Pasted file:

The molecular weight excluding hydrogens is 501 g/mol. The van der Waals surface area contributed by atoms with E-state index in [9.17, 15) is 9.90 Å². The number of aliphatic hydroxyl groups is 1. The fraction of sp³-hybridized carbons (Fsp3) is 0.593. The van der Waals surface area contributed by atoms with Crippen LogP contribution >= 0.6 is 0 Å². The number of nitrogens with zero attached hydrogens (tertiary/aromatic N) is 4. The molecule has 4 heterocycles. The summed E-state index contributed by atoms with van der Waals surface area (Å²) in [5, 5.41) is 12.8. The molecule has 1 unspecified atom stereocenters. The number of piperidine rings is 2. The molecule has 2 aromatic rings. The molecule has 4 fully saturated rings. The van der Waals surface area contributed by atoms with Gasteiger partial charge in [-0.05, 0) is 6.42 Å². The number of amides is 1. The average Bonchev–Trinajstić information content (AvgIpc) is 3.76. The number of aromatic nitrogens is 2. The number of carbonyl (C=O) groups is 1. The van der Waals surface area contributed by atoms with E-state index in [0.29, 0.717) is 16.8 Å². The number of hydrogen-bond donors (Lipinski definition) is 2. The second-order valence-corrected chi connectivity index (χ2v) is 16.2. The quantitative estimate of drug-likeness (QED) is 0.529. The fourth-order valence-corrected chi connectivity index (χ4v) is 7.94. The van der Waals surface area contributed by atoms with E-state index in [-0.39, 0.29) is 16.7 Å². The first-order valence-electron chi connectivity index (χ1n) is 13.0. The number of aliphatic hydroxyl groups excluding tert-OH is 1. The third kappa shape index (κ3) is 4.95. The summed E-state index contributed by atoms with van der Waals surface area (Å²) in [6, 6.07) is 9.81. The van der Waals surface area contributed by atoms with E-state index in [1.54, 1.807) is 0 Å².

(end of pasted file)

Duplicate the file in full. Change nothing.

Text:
The molecular weight excluding hydrogens is 501 g/mol. The van der Waals surface area contributed by atoms with E-state index in [9.17, 15) is 9.90 Å². The number of aliphatic hydroxyl groups is 1. The fraction of sp³-hybridized carbons (Fsp3) is 0.593. The van der Waals surface area contributed by atoms with Crippen LogP contribution >= 0.6 is 0 Å². The number of nitrogens with zero attached hydrogens (tertiary/aromatic N) is 4. The molecule has 4 heterocycles. The summed E-state index contributed by atoms with van der Waals surface area (Å²) in [5, 5.41) is 12.8. The molecule has 1 unspecified atom stereocenters. The number of piperidine rings is 2. The molecule has 2 aromatic rings. The molecule has 4 fully saturated rings. The van der Waals surface area contributed by atoms with Gasteiger partial charge in [-0.05, 0) is 6.42 Å². The number of amides is 1. The average Bonchev–Trinajstić information content (AvgIpc) is 3.76. The number of aromatic nitrogens is 2. The number of carbonyl (C=O) groups is 1. The van der Waals surface area contributed by atoms with E-state index in [0.29, 0.717) is 16.8 Å². The number of hydrogen-bond donors (Lipinski definition) is 2. The second-order valence-corrected chi connectivity index (χ2v) is 16.2. The quantitative estimate of drug-likeness (QED) is 0.529. The fourth-order valence-corrected chi connectivity index (χ4v) is 7.94. The van der Waals surface area contributed by atoms with E-state index in [-0.39, 0.29) is 16.7 Å². The first-order valence-electron chi connectivity index (χ1n) is 13.0. The number of aliphatic hydroxyl groups excluding tert-OH is 1. The third kappa shape index (κ3) is 4.95. The summed E-state index contributed by atoms with van der Waals surface area (Å²) in [6, 6.07) is 9.81. The van der Waals surface area contributed by atoms with E-state index in [1.54, 1.807) is 0 Å².